No age, no Christian names, which would lead one to go down the road of conjecture... but I resist.

I was unable to access the burial record which I think is worth exploring.

Took a pic. of the headstone which I will post when I wind the battery up.

Kind regards,

Ken

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corisande

This is the relevant part of Howells MIC

mic-howells-closeup.jpg

It does record his date of death but does not offer any clues. Of those three men who died the same day, one is buried in Canada, one is a Major and the third is this chap who was commissioned from a Private. I will see what else I can get on him

Thanks very much for the update Ken. I am obviously interested to see if there is anything in their actual records

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corisande

Ken

Thanks for the update on Grangegorman. Interested to see if the Grangegorman records will say anything.

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chrisharley9

Canadians were allowed to returned home for burial if they died in the UK as it was not regarded as a war zone

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mhifle

From The Irish Times 27 March 1920

Regards Mark

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post-14045-056940800 1285806023.jpg

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mhifle

Irih Times

2

post-14045-011201900 1285806456.jpg

post-14045-057129000 1285806464.jpg

post-14045-015799100 1285806537.jpg

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corisande

That Hansard Report is very interesting. For those who do not "do" links, the complete exchange was

83. Mr. IRVING asked the Chief Secretary for Ireland whether the man who was shot in Exchequer Street, Dublin, on the 24th instant, was identified by the police as bearing the name of Molloy; whether, in fact, this name was correct; whether there was any deliberate concealment of the real name; if so, can he state the reason; and whether the man had at one time been in the Dublin Metropolitan Police?

ยง Mr. MACPHERSON This man was identified by the military authorities as Bryan Fergus Molloy, under which name he enlisted, and, as far as is known, this was his correct name. He was at no time a member of the Dublin Metropolitan Police.

So somebody thought that Molloy was not his real name, and must mave been tipped off to ask the question. Depending on your point of view the answer is either crystal clear that it was born Bryan Fergus Molloy, or that was merely the name he was serving under - we have no idea when BF Molloy enlisted.

One can certainly say he wsa not in the DMP

Why was the question asked in the first place

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Carmania

The MP who asked the question was David Daniel Irving, known as Dan Irving, Labour MP for Burnley from the 1918 General Election until his death on the 25 January 1924. Hansard shows that he had an interest in Irish affairs but not particularily predominant. A constituency interest or had he been tipped off by a Socialist contact in Dublin?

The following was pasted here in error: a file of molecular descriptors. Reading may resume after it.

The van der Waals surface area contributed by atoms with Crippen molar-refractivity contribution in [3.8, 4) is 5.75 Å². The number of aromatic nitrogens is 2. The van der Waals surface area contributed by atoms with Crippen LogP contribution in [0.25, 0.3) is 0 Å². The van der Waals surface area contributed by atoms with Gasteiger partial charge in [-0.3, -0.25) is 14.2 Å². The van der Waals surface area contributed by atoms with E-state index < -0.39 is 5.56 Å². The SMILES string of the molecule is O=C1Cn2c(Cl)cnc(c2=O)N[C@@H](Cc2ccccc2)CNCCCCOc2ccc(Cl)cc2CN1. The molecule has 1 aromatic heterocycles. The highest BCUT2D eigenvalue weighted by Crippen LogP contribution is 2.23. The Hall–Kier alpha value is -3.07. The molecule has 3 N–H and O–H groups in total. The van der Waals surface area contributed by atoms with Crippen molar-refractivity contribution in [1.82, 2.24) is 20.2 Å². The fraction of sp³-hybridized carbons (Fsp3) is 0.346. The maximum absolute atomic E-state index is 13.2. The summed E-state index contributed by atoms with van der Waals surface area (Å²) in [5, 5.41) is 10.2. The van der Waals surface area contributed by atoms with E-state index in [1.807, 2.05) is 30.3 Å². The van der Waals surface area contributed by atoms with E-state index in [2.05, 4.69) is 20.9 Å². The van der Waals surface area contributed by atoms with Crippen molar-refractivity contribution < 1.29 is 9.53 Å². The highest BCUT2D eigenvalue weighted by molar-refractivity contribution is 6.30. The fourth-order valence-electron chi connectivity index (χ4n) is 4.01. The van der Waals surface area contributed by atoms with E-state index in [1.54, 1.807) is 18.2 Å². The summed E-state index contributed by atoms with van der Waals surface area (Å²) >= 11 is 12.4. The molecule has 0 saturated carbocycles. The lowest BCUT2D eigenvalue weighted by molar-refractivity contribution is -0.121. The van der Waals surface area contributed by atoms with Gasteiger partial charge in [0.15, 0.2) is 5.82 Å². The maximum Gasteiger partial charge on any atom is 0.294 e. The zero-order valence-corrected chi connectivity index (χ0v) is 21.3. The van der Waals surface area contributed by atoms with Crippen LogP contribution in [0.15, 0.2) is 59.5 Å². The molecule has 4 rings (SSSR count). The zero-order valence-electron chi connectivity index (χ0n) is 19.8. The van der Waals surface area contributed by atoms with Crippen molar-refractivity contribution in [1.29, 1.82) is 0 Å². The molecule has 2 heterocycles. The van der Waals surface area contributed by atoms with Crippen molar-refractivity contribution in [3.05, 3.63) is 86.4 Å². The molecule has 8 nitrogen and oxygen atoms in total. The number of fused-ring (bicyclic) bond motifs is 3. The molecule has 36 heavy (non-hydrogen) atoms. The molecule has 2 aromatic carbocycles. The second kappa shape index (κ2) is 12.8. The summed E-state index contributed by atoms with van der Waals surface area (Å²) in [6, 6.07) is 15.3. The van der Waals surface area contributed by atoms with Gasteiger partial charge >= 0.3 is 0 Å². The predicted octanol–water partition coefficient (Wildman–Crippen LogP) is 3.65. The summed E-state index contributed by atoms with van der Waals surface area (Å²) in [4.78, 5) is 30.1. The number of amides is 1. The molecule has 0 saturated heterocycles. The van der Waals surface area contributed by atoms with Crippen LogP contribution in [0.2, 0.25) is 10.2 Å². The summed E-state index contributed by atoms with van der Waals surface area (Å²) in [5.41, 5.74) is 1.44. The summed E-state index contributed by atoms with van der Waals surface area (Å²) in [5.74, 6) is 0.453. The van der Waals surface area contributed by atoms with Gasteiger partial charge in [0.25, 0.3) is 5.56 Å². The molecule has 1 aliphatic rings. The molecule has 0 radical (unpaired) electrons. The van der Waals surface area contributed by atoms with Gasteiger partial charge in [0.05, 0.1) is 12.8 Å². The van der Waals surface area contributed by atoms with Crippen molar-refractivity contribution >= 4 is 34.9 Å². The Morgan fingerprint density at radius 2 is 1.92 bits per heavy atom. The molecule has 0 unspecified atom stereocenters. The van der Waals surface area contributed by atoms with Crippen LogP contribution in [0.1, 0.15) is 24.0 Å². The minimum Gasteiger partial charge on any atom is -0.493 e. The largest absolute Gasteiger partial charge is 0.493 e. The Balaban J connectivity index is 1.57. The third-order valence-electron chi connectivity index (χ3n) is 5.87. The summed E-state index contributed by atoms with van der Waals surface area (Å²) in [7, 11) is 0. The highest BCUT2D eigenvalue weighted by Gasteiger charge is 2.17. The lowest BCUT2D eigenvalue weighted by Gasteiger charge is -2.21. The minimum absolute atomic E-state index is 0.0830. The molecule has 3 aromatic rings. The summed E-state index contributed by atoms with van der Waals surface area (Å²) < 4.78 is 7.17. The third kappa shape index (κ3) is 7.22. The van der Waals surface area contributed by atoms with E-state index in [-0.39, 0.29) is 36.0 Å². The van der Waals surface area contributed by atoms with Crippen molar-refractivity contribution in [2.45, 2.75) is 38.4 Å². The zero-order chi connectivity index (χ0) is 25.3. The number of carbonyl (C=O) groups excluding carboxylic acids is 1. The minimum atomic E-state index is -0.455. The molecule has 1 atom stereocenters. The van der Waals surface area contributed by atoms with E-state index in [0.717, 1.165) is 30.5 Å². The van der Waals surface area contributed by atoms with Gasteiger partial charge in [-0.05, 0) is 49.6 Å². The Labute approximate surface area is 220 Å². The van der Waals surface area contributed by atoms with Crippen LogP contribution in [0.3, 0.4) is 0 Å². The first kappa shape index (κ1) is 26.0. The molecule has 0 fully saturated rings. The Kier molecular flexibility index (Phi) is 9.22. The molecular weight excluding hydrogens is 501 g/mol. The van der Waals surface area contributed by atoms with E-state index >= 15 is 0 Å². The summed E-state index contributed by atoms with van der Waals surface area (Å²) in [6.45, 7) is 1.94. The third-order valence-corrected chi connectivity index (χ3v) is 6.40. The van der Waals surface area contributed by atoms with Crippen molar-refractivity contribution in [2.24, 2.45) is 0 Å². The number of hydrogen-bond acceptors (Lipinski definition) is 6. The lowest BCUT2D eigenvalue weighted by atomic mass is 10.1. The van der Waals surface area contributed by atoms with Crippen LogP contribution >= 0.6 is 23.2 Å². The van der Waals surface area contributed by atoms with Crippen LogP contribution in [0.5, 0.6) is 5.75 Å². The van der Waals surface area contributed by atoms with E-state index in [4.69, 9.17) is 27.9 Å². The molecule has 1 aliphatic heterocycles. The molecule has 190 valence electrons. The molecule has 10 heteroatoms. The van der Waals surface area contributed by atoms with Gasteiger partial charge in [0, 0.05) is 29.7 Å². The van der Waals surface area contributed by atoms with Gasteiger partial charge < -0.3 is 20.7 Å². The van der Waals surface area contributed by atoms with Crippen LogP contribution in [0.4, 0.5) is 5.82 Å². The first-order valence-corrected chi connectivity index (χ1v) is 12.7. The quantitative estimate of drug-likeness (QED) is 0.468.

Aled

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corisande

Thanks Aled,

Save me looking him up.

I think it is pointing to everyone not being happy that he was Molloy at the time. It certainly was not "normal" to ask that sort of question in parliament about these shootings. And in political terms, the answer given in parliament was not really answering the question.

As things stand, it would look as is this chap, whoever he was, was enlisted a few months previously under this name, which sounds very Irish, but is said to have had an English accent, had no birth or census data, and no relatives or friends arranged his funeral or turned up for it. Then a question was put in parliament asking if he really was Molloy. Difficult to say if the MP was tipped off by Basil Thomson or by Sinn Fein. He is doing a dangerous high level intelligence job, but only apparently is a Private.

Another of these deep undercover men was this chap, Vincent Fovargue, who was shot on a golf course in England, and it took them days to find out who he was. Quinlisk was more obviously not Quinn, the IRA and everyone else know who he was, but e was buried as unknown, until his parents went to some trouble to dissenter him.

Digby Hardy was very deep under cover, I have not started to find out who he really was

And Byrnes was names for a number of days until " a woman recognised him as her husband"

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IPT

The Hansard debate reminds me of the exchange regarding MacFie and Crozier, in terms of the obvious inside knowledge displayed in both questions. In Molloy's case, my suspicion would be that the information came from someone on the British side who did not have Thomson's best interests at heart.

All these factors are certainly pointing to Molloy being the alias of a spy planted in the ASC. Would you definitely rule out the DMP link? That information would perhaps have come from an informed source.

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johnny_doyle

Anyone know if there is any way of searching CWGC for any other men killed on that day 24/03/1920 ?

SDGW is date searchable but doesn't go up to 1920. CWGC doesn't appear to be directly searchable by date but you can use a feature of Google to delve into the records. Try the following in Google :

"24/03/1920" site:cwgc.org

I get 6 results including Molloy.

just using Google with the date on it's own, I came across Sidney George Innis, RASC who died the same day (aged 25 so about the same age as Molloy)

http://www.roll-of-honour.com/Worcestershire/WorcesterBarbourne.html

He has a medal card on Ancestry and a birth registration but no other info. I'm not suggesting he was Molloy, just comparing record availability.

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corisande

Reason I don't think he was DMP, is that he appears to have had an English accent (ie more than just gone to TCD)and in addition he would have been known in Dublin. The IRA would have known exactly who he was

The reason Thomson had his spy school in London was that he knew that Dublin leaked like a sieve, and thought that it was safer to have all the paperwork for his men in England. That would have been pointless if "Molloy" was walking round Dublin Castle pretending to be a Private in RASC called Molloy, and people greeted him as Brown or O'Brien or whatever.

Molloy had to be someone not known in Dublin, in my opinion